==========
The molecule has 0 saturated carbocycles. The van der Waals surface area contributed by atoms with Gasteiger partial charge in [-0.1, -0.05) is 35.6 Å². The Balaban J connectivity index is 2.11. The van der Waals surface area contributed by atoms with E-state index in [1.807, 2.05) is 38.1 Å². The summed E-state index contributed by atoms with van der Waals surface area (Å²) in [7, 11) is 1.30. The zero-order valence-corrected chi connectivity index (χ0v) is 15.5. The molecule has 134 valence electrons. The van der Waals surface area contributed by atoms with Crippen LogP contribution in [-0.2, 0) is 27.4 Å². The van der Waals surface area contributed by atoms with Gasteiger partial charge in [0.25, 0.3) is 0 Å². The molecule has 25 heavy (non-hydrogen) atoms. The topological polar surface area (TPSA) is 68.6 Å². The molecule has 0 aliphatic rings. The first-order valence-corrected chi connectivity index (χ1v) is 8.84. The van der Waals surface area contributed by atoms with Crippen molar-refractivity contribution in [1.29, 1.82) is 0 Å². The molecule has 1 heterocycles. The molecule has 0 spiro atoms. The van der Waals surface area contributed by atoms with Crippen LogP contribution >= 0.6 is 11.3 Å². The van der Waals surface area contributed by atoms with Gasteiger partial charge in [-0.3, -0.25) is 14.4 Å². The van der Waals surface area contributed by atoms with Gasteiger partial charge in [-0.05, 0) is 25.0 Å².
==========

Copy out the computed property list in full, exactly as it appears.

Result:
The molecule has 0 saturated carbocycles. The van der Waals surface area contributed by atoms with Gasteiger partial charge in [-0.1, -0.05) is 35.6 Å². The Balaban J connectivity index is 2.11. The van der Waals surface area contributed by atoms with E-state index in [1.807, 2.05) is 38.1 Å². The summed E-state index contributed by atoms with van der Waals surface area (Å²) in [7, 11) is 1.30. The zero-order valence-corrected chi connectivity index (χ0v) is 15.5. The molecule has 134 valence electrons. The van der Waals surface area contributed by atoms with Crippen LogP contribution in [-0.2, 0) is 27.4 Å². The van der Waals surface area contributed by atoms with Gasteiger partial charge in [0.25, 0.3) is 0 Å². The molecule has 25 heavy (non-hydrogen) atoms. The topological polar surface area (TPSA) is 68.6 Å². The molecule has 0 aliphatic rings. The first-order valence-corrected chi connectivity index (χ1v) is 8.84. The van der Waals surface area contributed by atoms with Crippen molar-refractivity contribution in [1.29, 1.82) is 0 Å². The molecule has 1 heterocycles. The molecule has 0 spiro atoms. The van der Waals surface area contributed by atoms with Crippen LogP contribution >= 0.6 is 11.3 Å². The van der Waals surface area contributed by atoms with Gasteiger partial charge in [-0.3, -0.25) is 14.4 Å². The van der Waals surface area contributed by atoms with Gasteiger partial charge in [-0.05, 0) is 25.0 Å².